I’ve been watching all the lending and ‘stimulus’ packages being implemented across the Western world. Essentially what a ‘stimulus’ comprises of is a raft of measures to pay off crippling debt for large scale employers. It was tried in the UK to save the Steel and Motor industries in the UK back in the 1970’s along with bouts of printing money and it didn’t work. Our friends down south are in the middle of a very similar exercise, but that’s not working either. This time it’s been the motor and financial sectors in receipt of Government (a.k.a. Taxpayer)largesse. So why isn’t it working?
All very Keynesian. With predictable results. The downturn turns down even further. Inflation up. Unemployment up. Taxes up. Debt accelerating. Yet the big political brains can’t figure out why their economies aren’t recovering. Which kind of makes you wonder about how big their brains really are. They don’t see that the problem exists within the very nature of large corporate or governmental institutions.
Now having worked within the lower levels of local and national government institutions, I’ve seen the root of the problem first hand. It’s not that individual departments aren’t efficient, it’s just that they perform too many conflicting internal functions rather than effectively cooperating. In essence feeding off themselves, delivering very poor bang for buck. Within such structures the cost of non-core business functions like compliance and outreach is immense. Such is the case with public institutions, but because they don’t have to show a profit, only spend a budget, this on-cost is exacerbated tenfold and then some.
There is the mistaken idea that Governments can, like when Dick Dastardly implores his sidekick Muttley to “Do something!”. Well they can, and then again they can’t. The bigger government gets and the more functions demanded of it, the more complex legislation becomes. The more complicated the legislation becomes, the more bodies are involved with ‘Compliance’ of the legislation. The more conflicting departments and agencies are formed to ‘combat’ a specific issue, the worse the issue becomes because of all the issue and human conflict avoidance that goes on within such organisations. All of which eats up money and GDP removed from the productive sector in taxes like a nest of hyperactive mega-termites. Thus acting as a drag on (or even completely undermining) the rest of the economy.
What Keynes discovered, a little late in the day, is that Government eats money. Government does not generate the substance of money, which is the economic activity and value underpinning a currency, except by printing more. Simply printing more money leads to excessive (With the risk of hyper) inflation, businesses closing because the money supply is out of control, and so greater unemployment. Hiring more people in non-productive (e.g. ‘Government’) work only exacerbates the problem.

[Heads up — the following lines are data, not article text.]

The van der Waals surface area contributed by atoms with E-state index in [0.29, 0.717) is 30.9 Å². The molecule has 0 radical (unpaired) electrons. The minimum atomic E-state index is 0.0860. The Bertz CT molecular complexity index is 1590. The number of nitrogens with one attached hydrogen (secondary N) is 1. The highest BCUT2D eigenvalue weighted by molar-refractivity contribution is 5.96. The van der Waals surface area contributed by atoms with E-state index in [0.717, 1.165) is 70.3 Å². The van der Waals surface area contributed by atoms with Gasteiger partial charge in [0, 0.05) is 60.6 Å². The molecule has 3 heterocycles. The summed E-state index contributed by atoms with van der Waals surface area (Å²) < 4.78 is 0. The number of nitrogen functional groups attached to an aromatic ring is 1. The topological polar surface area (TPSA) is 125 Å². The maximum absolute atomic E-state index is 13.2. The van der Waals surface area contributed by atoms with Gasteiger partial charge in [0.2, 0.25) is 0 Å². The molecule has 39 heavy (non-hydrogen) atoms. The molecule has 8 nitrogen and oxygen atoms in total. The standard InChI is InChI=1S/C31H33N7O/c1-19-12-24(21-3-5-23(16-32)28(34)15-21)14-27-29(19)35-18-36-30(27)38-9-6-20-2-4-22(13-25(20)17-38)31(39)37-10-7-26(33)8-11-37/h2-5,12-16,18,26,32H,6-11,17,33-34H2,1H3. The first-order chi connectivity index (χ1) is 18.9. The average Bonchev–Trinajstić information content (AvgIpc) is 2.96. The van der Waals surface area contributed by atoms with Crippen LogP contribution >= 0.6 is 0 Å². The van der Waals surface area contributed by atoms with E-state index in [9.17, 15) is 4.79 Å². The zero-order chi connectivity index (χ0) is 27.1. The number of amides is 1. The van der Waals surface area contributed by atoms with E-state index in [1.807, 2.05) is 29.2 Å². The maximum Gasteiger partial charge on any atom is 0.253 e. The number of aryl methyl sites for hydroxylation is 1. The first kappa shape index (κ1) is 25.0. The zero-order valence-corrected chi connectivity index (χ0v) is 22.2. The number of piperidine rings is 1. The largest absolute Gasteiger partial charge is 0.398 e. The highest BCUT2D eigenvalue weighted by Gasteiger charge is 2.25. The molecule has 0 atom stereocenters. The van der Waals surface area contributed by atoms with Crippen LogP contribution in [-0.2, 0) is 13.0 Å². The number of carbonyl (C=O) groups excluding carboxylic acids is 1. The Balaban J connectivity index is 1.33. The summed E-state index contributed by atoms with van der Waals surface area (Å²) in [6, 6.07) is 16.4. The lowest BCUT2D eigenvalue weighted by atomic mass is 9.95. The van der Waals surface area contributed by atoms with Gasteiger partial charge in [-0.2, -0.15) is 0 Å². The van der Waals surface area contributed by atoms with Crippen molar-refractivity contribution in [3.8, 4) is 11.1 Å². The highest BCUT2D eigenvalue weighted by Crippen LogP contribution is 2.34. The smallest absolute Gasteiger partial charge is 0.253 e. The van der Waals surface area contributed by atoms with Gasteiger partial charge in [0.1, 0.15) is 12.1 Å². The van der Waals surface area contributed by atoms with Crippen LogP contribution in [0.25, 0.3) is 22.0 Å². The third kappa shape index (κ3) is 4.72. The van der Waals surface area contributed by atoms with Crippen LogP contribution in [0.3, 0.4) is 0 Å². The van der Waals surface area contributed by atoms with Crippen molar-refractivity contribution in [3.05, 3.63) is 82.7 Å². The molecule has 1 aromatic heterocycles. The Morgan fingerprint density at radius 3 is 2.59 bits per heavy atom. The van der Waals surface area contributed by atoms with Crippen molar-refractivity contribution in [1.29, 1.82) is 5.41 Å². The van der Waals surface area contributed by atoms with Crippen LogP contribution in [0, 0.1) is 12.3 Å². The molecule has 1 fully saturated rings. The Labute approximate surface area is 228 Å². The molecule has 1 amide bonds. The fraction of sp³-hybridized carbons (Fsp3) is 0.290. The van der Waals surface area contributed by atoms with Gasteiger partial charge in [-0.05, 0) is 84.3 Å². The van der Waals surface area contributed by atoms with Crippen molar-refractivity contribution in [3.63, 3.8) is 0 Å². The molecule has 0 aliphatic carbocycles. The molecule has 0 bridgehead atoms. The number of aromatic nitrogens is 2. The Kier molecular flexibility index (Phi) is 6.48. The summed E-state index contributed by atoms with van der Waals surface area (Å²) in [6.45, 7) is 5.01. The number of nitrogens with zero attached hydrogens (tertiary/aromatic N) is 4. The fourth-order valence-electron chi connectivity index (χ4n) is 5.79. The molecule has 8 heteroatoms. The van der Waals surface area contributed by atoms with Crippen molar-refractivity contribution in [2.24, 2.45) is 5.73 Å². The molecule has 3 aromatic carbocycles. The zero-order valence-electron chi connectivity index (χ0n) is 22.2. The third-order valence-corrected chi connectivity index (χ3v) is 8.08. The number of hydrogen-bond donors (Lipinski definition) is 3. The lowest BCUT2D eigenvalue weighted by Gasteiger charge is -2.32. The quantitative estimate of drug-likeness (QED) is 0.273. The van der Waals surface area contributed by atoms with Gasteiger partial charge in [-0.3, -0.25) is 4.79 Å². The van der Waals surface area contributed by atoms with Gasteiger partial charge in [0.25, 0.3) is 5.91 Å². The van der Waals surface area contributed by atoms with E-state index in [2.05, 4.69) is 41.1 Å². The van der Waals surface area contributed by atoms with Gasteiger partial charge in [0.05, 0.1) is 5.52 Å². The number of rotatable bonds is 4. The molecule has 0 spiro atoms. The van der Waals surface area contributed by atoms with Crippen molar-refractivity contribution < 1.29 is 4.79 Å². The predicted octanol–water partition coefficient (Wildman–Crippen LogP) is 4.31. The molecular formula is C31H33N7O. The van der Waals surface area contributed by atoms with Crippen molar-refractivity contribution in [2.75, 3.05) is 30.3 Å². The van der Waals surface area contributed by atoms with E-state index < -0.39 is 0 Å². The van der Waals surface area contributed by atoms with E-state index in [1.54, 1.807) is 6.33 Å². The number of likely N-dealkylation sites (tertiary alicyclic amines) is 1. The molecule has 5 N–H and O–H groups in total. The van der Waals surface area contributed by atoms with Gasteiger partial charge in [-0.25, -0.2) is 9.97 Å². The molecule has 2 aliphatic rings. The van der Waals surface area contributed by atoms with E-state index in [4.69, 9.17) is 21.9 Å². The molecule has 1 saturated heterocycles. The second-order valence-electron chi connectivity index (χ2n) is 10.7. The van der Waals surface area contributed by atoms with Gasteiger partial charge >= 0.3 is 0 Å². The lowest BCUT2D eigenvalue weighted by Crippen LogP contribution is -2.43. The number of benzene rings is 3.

“I find myself more and more relying for a solution of our problems on the invisible hand which I tried to eject from economic thinking twenty years ago.”
Referring to the work of Adam Smith, author of ‘Wealth of nations’. Keynes seemed to have understood, albeit latterly in 1946, that his theories of economic practice were failing. So why do governments still utilise the practices he advocated? Especially when it has been repeatedly demonstrated that Keynsian policies only extend economic downturns rather than aid recovery?
I would argue that the ‘stimulus’ type activity by governments acts only as a stimulus for the public sector, and as a sedative for the private sector it feeds upon.
Where the private sector fails is where more successful people (In both private and public sectors) dehumanise others because they only see them as numbers on a balance sheet. Where it succeeds is treating people as a non-renewable resource, and delivering good customer service. Government can do this too, although not very often, as anyone who has contact with bureaucracy (in general terms) can testify.
Where large institutions and Governments fail is when personal initiative is subsumed to the monolithic implementation of an ever more complicated ‘Rule Book’, rather than successfully addressing specific issues. This is the current situation, and so long as the ‘Rule Book’ mindset remains in place, this will continue. There is too much wastage in the system of large corporate and governmental institutions for it to be otherwise.
Thus will Keynsian policies continue to sedate rather than stimulate economies.
Ivan Reitman once made a movie called ‘Dave’, where one of the characters, an accountant, vouchsafed; “If I ran my business this way, I’d be bankrupt in a month!”. The rest of said hopey changey movie is economic twaddle. Great fun, and one of my all time favourites, but still twaddle.